is there a single word or phrase in English that describes a simple grip children and adults use – to help someone climb up a tree or over a high fence. I mean when you clasp your hands and interlock fingers then open your palms to let that person step on them and and if necessary also on your shoulder?

  • 2
    You are giving them a leg up, which describes the entire act of assisting them get higher, not just the interlaced fingers or grip.
    – Dan Bron
    May 1, 2016 at 12:12
  • Or, in general, give them a hand
    – NVZ
    May 2, 2016 at 3:40

3 Answers 3


Just to confirm Dan Bron's response for future readers, the term 'leg up' is used in horse riding, where the fingers are laced together and the rider places their knee (or foot if they're really short/the horse is really tall) in the helper's interlocked hands. The helper then boosts the rider up as they swing their leg over the horse's back.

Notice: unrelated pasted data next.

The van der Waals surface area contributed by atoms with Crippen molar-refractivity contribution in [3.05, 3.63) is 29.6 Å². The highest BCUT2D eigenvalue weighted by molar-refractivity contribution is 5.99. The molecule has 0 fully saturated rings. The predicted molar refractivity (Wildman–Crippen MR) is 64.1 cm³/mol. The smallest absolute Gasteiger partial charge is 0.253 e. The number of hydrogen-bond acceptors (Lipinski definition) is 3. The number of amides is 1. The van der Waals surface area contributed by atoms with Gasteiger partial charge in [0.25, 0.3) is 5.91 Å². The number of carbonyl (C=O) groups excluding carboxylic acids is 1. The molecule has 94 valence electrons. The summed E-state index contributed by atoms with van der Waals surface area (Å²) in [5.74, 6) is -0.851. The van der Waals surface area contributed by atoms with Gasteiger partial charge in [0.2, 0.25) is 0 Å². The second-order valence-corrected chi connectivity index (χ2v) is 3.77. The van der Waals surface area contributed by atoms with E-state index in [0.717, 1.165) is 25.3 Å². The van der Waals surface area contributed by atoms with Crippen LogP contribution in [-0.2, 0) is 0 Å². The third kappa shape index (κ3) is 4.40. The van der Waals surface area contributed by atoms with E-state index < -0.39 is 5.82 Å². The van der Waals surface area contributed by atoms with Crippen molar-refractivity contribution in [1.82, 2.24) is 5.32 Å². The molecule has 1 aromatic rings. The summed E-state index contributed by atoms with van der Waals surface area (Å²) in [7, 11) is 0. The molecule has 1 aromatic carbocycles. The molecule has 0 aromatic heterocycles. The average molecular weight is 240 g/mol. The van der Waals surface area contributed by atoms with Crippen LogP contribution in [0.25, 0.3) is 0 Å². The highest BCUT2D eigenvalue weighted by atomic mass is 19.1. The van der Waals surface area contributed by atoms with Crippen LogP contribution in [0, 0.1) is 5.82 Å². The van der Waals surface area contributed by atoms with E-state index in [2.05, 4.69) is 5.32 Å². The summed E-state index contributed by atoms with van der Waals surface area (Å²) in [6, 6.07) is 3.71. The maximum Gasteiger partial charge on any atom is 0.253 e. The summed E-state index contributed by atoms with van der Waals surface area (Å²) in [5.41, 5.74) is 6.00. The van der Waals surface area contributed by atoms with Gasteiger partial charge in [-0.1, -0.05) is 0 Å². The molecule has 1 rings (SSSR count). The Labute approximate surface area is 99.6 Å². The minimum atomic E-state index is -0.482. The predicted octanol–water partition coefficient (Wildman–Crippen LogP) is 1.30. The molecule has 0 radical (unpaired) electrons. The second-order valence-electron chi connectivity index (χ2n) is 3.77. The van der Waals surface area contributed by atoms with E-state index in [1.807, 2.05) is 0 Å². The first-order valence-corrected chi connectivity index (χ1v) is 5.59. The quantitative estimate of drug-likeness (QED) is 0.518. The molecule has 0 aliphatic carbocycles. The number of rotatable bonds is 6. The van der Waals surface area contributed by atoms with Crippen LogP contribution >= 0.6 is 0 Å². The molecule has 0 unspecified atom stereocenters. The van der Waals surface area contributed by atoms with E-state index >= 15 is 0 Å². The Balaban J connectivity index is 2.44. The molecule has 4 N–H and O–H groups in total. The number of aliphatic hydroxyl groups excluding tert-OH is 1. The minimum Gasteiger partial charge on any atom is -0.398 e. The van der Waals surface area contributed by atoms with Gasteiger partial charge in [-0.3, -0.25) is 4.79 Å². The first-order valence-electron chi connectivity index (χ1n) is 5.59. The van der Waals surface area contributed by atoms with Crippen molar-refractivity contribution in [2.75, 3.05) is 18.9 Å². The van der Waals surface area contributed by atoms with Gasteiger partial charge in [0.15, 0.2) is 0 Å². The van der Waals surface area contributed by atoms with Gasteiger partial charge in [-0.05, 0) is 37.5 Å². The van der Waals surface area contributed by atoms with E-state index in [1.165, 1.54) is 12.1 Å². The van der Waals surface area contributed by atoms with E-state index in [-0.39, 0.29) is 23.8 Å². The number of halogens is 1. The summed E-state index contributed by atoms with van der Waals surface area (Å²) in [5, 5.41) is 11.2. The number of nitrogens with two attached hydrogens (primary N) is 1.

Try giving someone a boost

Here, boost means helping someone by pushing or raising them from below.

Example sentences - Boost him through the window. He gave me a boost to help me climb the wall.


You might consider, give someone ten fingers, which alludes to the way a person may cup their hands and lock their fingers together to provide a boost. The other person will put a foot in those "ten fingers," and get the boost.

Hey, come over here, and give me ten fingers so I can look in the window.

Arthur's Soul Adventure

“Give me ten fingers, B-B-Ben?”

“I think I can handle that.”

He stooped slightly and laced his hands together.

It: A Novel

“Give me ten fingers.” Cleary put both hands on the steel lip of the dumpster.

Townie: A Memoir

Dodge lifted one of his feet up. “Here, give me ten fingers.” Winslow clasped his large hands together and bent low.

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